trigeminal nerve pathways, basic 

Dr. David Edwards of Harvard
Where else? This modern alchemist has developed AeroShot, for a company called - I kid you not - Breathable Foods. What does AeroShot do? It's sort of like an asthma inhaler, but it delivers Niacin and 100 mg of caffeine to the back of your tongue, and it's like you've instantly had a shot of espresso. A $3 cartridge gives you six to eight hits. I take it it's for grad students and lawyers and those in the hurry-up-we-need-everything-done-now rackets. If they can't score Adderal or Provigil. It's considered a supplement, so the FDA can only put out warnings and scare notes. AeroShot says don't take their product if you're under 12; FDA thinks 18 would be more sane. Etc. Released in January, 2012, the FDA got all worried by March. They're afraid it will be used as a party drug, and mixed with alcohol, you won't know how drunk you are...because you're so revved up on AeroShots. If the FDA is so worked up over this, they should look at the hospital records for young people wheeled in on a gurney after doing JagerBombs. I've sat at bars when packs of young men and women in their early 20s did JagerBombs ritualistically. The worst I can tell: they're freakin' obnoxious!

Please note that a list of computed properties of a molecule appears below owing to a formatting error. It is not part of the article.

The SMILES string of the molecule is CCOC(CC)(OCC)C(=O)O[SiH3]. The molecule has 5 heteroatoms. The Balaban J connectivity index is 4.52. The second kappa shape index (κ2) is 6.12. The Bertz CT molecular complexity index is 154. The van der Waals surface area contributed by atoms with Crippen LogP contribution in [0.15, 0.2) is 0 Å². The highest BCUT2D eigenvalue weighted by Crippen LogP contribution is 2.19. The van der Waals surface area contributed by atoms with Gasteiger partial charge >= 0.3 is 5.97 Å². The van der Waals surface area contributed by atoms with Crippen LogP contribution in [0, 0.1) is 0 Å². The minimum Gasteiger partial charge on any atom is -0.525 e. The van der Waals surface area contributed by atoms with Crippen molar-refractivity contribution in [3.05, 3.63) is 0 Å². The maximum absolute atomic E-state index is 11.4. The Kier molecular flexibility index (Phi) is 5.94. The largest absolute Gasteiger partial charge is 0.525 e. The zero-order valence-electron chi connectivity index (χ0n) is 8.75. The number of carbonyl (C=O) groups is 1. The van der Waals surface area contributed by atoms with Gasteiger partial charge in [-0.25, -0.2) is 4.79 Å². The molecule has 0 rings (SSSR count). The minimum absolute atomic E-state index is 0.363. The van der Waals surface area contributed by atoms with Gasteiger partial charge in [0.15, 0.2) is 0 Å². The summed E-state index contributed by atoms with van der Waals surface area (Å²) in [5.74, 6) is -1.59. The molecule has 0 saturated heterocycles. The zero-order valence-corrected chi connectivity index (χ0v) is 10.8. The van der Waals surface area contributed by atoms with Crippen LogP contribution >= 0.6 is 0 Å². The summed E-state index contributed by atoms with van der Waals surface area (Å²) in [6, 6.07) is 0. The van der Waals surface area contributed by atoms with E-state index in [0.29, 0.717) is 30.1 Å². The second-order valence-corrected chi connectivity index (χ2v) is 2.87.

Dr. Edwards also came up with LeWhaf, which is food that has been ultrasonically vaporized into its active aromas and flavor chemicals. Yes, it's a food cloud, which can be inhaled. I know you're asking, "Why?" Well, apparently you get the "taste sensation" of the food without the calories. In the wildest dreams of Paracelsus...